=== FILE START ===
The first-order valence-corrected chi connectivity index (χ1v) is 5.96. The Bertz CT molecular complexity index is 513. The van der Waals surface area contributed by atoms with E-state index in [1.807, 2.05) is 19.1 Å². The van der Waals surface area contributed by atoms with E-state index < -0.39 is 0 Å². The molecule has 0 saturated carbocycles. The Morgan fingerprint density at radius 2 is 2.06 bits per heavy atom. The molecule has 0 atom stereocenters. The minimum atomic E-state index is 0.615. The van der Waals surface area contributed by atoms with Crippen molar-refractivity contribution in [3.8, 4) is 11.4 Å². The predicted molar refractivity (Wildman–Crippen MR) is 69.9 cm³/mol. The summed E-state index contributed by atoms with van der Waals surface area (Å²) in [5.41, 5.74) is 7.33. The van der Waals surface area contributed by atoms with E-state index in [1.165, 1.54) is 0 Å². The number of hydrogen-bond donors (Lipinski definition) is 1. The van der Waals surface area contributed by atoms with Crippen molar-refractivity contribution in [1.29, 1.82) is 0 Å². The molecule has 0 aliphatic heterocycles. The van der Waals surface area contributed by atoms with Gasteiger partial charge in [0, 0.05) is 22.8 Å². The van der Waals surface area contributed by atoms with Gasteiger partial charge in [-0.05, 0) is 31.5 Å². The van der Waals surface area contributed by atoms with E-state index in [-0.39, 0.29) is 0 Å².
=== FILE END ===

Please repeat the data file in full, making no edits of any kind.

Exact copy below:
The first-order valence-corrected chi connectivity index (χ1v) is 5.96. The Bertz CT molecular complexity index is 513. The van der Waals surface area contributed by atoms with E-state index in [1.807, 2.05) is 19.1 Å². The van der Waals surface area contributed by atoms with E-state index < -0.39 is 0 Å². The molecule has 0 saturated carbocycles. The Morgan fingerprint density at radius 2 is 2.06 bits per heavy atom. The molecule has 0 atom stereocenters. The minimum atomic E-state index is 0.615. The van der Waals surface area contributed by atoms with Crippen molar-refractivity contribution in [3.8, 4) is 11.4 Å². The predicted molar refractivity (Wildman–Crippen MR) is 69.9 cm³/mol. The summed E-state index contributed by atoms with van der Waals surface area (Å²) in [5.41, 5.74) is 7.33. The van der Waals surface area contributed by atoms with E-state index in [1.165, 1.54) is 0 Å². The number of hydrogen-bond donors (Lipinski definition) is 1. The van der Waals surface area contributed by atoms with Crippen molar-refractivity contribution in [1.29, 1.82) is 0 Å². The molecule has 0 aliphatic heterocycles. The van der Waals surface area contributed by atoms with Gasteiger partial charge in [0, 0.05) is 22.8 Å². The van der Waals surface area contributed by atoms with Gasteiger partial charge in [-0.05, 0) is 31.5 Å². The van der Waals surface area contributed by atoms with E-state index in [-0.39, 0.29) is 0 Å².